Bob Dylan: two million spectators can’t be wrong

Music news

Initially intended for the Japanese market, the Live at Budokan, in Tokyo, shows Zim in full transformation. A few months before his conversion to Christianity, the box set relating this atypical episode of Bob Dylan remains a real curiosity, a snapshot of an era.

The most unloved live album of Bob Dylan in turn experienced an unexpected rehabilitation with the publication of a complete set (4 CDs, 8 LPs) of two concerts recorded shortly after an earthquake, at the Nippon Budokan in Tokyo, on February 28 and March 1, 1978, including thirty-six unpublished titles or versions are added to the twenty-two initially published. In full punk and new wave explosion, this tracklist in the form of greatest hits and these arrangements loaded in the style of a rhythm’n’blues group from Memphis with a bold sound, with strong female gospel choirs, keyboards and – sacrilege – saxophone and flute, made the critic Jimmy Guterman write – very excessively, anyway – that it was “the worst live album of all time”.

Bob Dylan is then accused of retraining as an entertainer, as Elvis had done, who had disappeared a few months earlier, in Vegas. In a word, to have sold his soul. For the first time in concert, it’s true, Dylan, shaken by the death of the “King”, undermined by the implosion of his family life as well as by the bad reviews – and entries – of Renaldo and Clara, no longer seeks to surpass himself, to summon spirit and fire, but approaches his pieces from a distance, as if he were trying to perform covers of them himself. The Japanese promoter had imposed the choice of titles: Dylan, in need of income to finance his costly divorce from Sara (36 million dollars in cash, plus half of all his future income from the period 1965-1977), the deficit of his film and the work of his spectacular house in Point Dume, in Malibu, thus undertakes “not to improvise, nor to embark on musical research or to play new pieces”.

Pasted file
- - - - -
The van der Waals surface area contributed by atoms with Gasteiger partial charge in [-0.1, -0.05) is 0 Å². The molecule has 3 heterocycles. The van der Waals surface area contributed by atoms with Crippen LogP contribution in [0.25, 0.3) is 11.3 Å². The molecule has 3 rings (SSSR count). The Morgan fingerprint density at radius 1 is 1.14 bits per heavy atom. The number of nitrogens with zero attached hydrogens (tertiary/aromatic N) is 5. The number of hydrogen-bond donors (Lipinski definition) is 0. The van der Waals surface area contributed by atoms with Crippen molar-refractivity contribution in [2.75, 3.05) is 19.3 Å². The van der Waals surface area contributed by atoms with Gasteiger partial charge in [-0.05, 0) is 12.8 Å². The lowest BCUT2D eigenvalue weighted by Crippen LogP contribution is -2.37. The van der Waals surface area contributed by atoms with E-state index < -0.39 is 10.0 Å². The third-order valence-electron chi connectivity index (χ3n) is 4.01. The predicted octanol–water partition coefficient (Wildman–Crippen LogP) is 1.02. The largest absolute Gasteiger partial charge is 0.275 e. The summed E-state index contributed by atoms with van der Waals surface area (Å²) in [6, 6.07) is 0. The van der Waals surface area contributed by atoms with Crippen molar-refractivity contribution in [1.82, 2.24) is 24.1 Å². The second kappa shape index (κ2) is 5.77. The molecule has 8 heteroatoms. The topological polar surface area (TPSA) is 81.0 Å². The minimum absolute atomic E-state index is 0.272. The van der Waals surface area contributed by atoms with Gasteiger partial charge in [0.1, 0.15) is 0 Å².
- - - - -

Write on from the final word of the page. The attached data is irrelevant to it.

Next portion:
The Band is no longer there, Robbie Robertson is busy with Martin Scorsese, Dylan has his mind elsewhere, is fighting not to completely lose custody of his five children whom he suspects Sara of wanting to settle in Hawaii, is finally equipped with a new showbiz manager, Jerry Weintraub, promoter of Elvis and Sinatra, producer of John Denver. In December 1977, Bob Dylan and bassist Rob Stoner rework the repertoire to keep it accessible, the musicians offer different options, tempo, instrumentation, which he rejects or not. It works more or less well depending on the songs, these different reinventions not being to everyone’s taste, as will also be the studio album recorded quickly in four days in April 1978, between the Oceanian and European portions of the global journey, the underestimated Street-Legal, where Dylan nevertheless comes closer than ever to revealing his mystery of identity in “Where Are You Tonight? (Journey Through Dark Heat)”.

Find this paper on Bob Dylan in full in our issue 157, available on newsstands and via our online store.

The Complete Budokan 1978 is available


Written by

Christopher Johnson

Christopher Johnson is a dedicated writer and key contributor to the WECB website, Emerson College's student-run radio station. Passionate about music, radio communication, and journalism, Christopher pursues his craft with a blend of meticulous research and creative flair. His writings on the site cover an array of subjects, from music reviews and artist interviews to event updates and industry news. As an active member of the Emerson College community, Christopher is not only a writer but also an advocate for student involvement, using his work to foster increased engagement and enthusiasm within the school's radio and broadcasting culture. Through his consistent and high-quality outputs, Christopher Johnson helps shape the voice and identity of WECB, truly embodying its motto of being an inclusive, diverse, and enthusiastic music community.